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The main cast of Bungo Stray Dogs

Often when we speak of “reinventing” characters, we have in mind the passing of an old character through many hands, with each hand just slightly tweaking the character to be more like how the new creator sees it. We see this constantly in superhero franchises, as decades-old figures are fitted to the desires of an aging or changing audience. This act is well reflected in Harold Bloom’s writings on poetic misprision, in which one creator finds inspiration from a previous creator, implementing already-used elements into the new writing.

Discussions like these generally involve the adaptations of fictional stories and characters. But, is it possible to apply some form of Bloom’s poetic misprision to the reinvention of real people, of historical figures? …


Even if cliffhangers exist to cajole a reader into purchasing the next volume, they can contain more than just exciting one-liners.

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[The following article contains spoilers for the manga series Platinum End, through volume 9.]

When I saw the words, “The creators of Death Note return,” scrawled across the back cover of Platinum End’s beautifully illustrated, slightly holographic cover, I knew I was in for yet another ride. From mangakas now famous for their not-so-subtle religious symbolism and allegory, and their ability to turn even the most internalized mind games into a visual treat, I had high hopes for Platinum End, and it seems Tsugumi Ohba and Takeshi Obata did not fail to meet them.


The scariest thing about this comic? Five dollars is enough bribe money to dig up a corpse.

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Are you not shuddering in fear?

A far cry from the Marvel and DC we’ve come to know, Entertainment Comics — shortened to EC — was something like an irresponsible middle child in its illustrated history. Renown for their horror and science fiction stories, EC comics were filled to the brim with 1950s-scandalous violence, sexual promiscuity and horror content. They eventually took the spotlight in the eyes of more than just their adolescent readers, when they became one of the primary subjects in congressional hearings over the safety of comic books. Ideas championed by Fredric Wertham, comics suddenly became responsible for everything from illiteracy, to violence, to childhood delinquency. …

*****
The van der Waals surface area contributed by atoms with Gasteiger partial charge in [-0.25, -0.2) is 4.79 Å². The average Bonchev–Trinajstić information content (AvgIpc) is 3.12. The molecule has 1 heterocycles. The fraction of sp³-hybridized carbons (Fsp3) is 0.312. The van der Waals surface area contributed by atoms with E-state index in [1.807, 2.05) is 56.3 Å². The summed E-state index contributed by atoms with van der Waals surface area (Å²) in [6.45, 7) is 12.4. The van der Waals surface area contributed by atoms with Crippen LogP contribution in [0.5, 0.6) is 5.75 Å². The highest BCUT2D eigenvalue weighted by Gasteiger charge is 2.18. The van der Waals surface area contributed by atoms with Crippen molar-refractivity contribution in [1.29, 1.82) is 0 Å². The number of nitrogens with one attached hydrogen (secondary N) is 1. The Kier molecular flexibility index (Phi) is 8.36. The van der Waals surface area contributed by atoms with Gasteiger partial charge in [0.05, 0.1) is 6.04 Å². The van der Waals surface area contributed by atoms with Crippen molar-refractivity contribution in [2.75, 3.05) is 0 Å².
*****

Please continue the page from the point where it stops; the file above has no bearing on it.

A story of spandex-clad mask-donning patriotic heroes fighting crime on the streets of… Tokyo.

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Image of Izuku “Deku” Midoriya from My Hero Academia

In a world where the comic book medium has touched nearly every side of the globe, there seems to exist a rift between two major players in the game; America’s spandex-clad legion of crime fighting superhero comics, and the black-and-white big eyed collection of beautiful men, women and robots filling up the pages of Japanese manga. The two art movements have co-existed side by side for decades, but rarely cross streams. Not to say there’s never been crossover between the two genres; mangaka across the decades have cited masters such as Stan Lee as inspiration, and as manga continues to take up more and more Barnes and Noble shelf space, major American publishers have begun to see the appeal of their Japanese comic cousins. Even so, most creators are sticking to what they know; Both in terms of art style, and in terms of stories they’re willing to tell. …


When Comics Speak Louder Than Their Action

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Volume one of the Japanese language version of Fullmetal Alchemist along with figures of the protagonists Alphonse Elric (left) and Edward Elric (right).

Valuable commentary can be found in any media, even if it wears the guise of an edgy teenage boy with daddy issues.

The insistence that any media dipping its toes into the world of popular culture, cannot possibly offer anything of academic substance is both annoyingly pervasive, and growing increasingly dated. As Marvel continues to sweep the world with its formulaic yet far-reaching cinematic universe while DC scrambles after them, as Netflix and other TV-entities pick up the diamonds dropped in the ongoing duel, trying to write off comics and the stories they tell as inconsequential is a pointless endeavor. And many people in academia have begun to accept this revelation. Black Panther has been lauded for changing what used to be the face of a “successful super hero” into something less white, as has Wonder Woman into something less male. …

About

Chy Wright

An undergraduate at Southern Oregon University, focusing on digital illustration, comic design and creative writing. @Horodragon on Twitter/IG. They/Them.